Alternatively, it might be that the police do not know the full extent of your offending and answering questions would make matters far worse for you.  Again, this would be a valid reason for replying no comment to police questions in interview.

As the caution only talks about inferences rather than any benefit of an early admission, the Court of Appeal has stated that you cannot lose discount for early guilty plea on the basis of a no comment interview.

Our free and independent legal advice will balance these considerations against other concerns that you might have.

If you admit the offences in police interview then you will have the benefit of demonstrating remorse for your offending.  True remorse can significantly reduce any sentence that you receive.  The greatest demonstration of remorse might be the strongest evidence it is genuine.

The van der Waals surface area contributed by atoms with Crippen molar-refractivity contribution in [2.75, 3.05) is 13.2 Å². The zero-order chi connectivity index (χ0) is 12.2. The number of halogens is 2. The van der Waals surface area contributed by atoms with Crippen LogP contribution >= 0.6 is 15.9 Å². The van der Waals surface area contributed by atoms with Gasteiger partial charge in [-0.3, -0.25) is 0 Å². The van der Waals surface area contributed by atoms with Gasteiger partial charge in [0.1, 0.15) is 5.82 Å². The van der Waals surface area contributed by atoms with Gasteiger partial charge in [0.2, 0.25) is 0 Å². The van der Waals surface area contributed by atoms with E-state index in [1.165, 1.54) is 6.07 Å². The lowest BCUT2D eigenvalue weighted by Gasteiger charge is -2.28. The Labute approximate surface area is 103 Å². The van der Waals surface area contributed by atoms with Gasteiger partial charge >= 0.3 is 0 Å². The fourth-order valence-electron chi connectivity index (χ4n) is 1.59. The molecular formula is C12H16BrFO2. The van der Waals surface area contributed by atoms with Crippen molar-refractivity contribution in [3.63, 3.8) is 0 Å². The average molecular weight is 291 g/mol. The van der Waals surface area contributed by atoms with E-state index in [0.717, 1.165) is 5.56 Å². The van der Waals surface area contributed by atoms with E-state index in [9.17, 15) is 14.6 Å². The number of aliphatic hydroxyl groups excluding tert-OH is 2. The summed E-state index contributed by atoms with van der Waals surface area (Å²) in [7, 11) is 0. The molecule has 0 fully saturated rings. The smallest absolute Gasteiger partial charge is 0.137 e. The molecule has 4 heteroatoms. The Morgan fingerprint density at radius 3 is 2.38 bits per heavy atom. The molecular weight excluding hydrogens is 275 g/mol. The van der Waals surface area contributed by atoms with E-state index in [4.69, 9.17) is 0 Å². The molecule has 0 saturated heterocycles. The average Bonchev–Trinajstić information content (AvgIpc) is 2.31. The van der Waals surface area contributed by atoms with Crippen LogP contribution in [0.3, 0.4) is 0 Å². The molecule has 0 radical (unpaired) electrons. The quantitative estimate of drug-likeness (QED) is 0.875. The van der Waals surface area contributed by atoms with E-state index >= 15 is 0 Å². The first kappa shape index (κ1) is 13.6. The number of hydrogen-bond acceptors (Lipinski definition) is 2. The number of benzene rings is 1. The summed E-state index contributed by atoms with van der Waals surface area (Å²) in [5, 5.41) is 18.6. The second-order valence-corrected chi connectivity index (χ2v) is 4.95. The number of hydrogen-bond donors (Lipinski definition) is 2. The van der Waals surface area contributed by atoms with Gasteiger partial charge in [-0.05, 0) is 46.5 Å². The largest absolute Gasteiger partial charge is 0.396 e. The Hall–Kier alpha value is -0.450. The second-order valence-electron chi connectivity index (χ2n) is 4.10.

Alternatively, an early admission might mean that a prosecution can be avoided and you can be diverted from the court system.  To receive a caution or a restorative justice disposal an admission will normally be required from you.

What if I have a defence to the charge?  Shouldn’t I tell the police?

There may be a number of reasons why you would choose not to answer questions if you are innocent of the charge.  For example

  • You may know who the true culprit is but not want to name them
  • Your defence might involve admissions to some other damaging or embarrassing conduct but that is not illegal
  • We are unable to fully advise you as the police have not given us enough information about your case
  • The case is too complex or old to provide an immediate response

Other factors that might be relevant could include:

  • Your state of mind at the time of interview. Perhaps you were suggestible or in a state of shock?